According to my preliminary research, COVID-19 induced a deeper and more prolonged recession for lower-wage workers, immigrants, women, and people with lower educational status. To address this issue, I researched policies in the US that might help alleviate the situation and found the Assembly Bill No.626 that took effect in January 2019, which allows individuals in California to provide public food service with their home kitchen equipment. Given the precarious situation of these disadvantaged individuals and the positive impact of this policy’s extension across the US, I hope to implement this system in NYC, a place with soaring residential density and large unexploited needs.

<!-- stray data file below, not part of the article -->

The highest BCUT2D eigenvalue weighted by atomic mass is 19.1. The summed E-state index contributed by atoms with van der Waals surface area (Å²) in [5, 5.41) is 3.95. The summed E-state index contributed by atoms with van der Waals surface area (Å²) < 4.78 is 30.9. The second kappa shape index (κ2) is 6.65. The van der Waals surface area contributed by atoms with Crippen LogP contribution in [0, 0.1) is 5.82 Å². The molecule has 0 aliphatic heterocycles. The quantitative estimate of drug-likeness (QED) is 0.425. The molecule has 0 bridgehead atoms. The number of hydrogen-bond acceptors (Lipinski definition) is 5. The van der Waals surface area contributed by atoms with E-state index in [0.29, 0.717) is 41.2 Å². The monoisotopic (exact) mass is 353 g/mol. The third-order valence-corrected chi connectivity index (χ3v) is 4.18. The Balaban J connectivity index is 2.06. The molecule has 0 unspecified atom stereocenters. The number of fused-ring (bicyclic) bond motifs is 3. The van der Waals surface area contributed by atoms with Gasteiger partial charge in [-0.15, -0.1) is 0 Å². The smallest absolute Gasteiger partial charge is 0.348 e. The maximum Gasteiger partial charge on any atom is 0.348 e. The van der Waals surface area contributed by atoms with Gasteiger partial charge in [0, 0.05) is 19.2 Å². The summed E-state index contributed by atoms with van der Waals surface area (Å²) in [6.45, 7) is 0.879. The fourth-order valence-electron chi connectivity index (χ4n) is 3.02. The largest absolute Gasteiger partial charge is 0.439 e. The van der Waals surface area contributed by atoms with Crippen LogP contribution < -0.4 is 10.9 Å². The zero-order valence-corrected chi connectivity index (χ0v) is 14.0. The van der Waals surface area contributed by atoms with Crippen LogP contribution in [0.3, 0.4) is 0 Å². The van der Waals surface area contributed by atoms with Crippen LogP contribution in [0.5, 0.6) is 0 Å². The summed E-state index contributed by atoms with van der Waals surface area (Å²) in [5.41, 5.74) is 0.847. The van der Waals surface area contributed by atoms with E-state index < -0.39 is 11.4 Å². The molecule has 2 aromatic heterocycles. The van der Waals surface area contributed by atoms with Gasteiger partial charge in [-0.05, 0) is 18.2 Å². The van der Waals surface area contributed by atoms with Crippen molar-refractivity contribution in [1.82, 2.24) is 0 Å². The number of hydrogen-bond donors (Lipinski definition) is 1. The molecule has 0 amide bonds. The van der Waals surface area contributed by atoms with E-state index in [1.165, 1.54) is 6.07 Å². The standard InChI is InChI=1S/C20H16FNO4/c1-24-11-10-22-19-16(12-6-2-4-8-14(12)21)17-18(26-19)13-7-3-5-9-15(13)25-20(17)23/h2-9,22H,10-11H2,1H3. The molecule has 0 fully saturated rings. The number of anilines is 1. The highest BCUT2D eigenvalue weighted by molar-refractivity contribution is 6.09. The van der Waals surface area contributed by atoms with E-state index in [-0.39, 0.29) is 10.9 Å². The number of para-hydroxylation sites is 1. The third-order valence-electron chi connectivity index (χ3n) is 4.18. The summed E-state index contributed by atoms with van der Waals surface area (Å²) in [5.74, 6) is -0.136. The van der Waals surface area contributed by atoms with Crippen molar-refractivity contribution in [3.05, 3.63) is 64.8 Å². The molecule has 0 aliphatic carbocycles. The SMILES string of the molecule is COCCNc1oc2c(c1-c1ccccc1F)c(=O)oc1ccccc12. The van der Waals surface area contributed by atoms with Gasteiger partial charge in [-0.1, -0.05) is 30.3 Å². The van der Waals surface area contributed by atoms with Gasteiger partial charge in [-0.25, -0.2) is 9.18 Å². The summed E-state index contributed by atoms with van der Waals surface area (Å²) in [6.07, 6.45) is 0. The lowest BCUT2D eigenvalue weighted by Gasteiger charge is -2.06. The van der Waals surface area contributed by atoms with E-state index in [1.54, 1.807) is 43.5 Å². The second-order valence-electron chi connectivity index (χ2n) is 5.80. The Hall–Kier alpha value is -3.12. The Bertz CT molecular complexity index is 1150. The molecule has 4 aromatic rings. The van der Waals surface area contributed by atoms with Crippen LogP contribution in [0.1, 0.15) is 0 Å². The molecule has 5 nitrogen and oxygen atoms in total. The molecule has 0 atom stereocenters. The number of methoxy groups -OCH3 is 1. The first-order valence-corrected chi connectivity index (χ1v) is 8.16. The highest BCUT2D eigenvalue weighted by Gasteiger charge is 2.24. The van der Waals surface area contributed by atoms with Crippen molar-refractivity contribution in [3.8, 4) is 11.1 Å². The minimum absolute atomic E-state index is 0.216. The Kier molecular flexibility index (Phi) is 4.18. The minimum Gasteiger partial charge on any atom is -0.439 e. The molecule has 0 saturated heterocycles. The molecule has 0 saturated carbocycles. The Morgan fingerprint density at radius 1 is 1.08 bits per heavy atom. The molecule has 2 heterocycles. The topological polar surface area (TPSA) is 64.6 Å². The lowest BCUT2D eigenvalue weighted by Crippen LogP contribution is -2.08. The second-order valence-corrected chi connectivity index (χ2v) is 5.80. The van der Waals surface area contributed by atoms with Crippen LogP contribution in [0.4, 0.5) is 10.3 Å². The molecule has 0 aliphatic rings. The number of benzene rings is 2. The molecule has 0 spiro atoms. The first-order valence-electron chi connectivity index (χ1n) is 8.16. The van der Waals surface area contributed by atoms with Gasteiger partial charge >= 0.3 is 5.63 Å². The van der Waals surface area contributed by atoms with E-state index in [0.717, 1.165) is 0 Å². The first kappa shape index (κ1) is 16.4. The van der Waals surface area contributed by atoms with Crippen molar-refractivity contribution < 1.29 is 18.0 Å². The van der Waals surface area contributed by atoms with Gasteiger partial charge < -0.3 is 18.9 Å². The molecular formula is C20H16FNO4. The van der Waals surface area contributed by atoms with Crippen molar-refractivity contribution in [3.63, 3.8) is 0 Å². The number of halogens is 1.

With an eye on accessible technology, I proposed an app-based, post-pandemic business recovery plan called KitchenNextDoor (KND) to provide working opportunities to the underprivileged in NYC. The KND project advocates for a Neighborhood-based Micro Enterprise Home Kitchen Operation Society in an urban setting, allowing struggling individuals to start their restaurant businesses with minimal financial burden while boosting the dining industry, a vital economic pillar hit hard during the pandemic. Instead of worrying about exorbitant rent, prospective chefs can post their dishes on the app and cook food in their homes. KND also offers convenience to consumers in the food-ordering-and-pickup process: based on residential addresses, customers can place orders from chefs located in adjacent apartments. The KND hub, an insulated food storage locker installed in the common areas, allows customers to pick up their orders in the designated location without waiting for a stone-cold delivery trapped on the way for hours. This Direct-To-Customer foodservice model with a thermostatic food storage system and user-friendly interface will generate a positive societal impact by promoting low-cost, low-threshold business restarts, and help knit a stronger community by encouraging neighborhood interactions.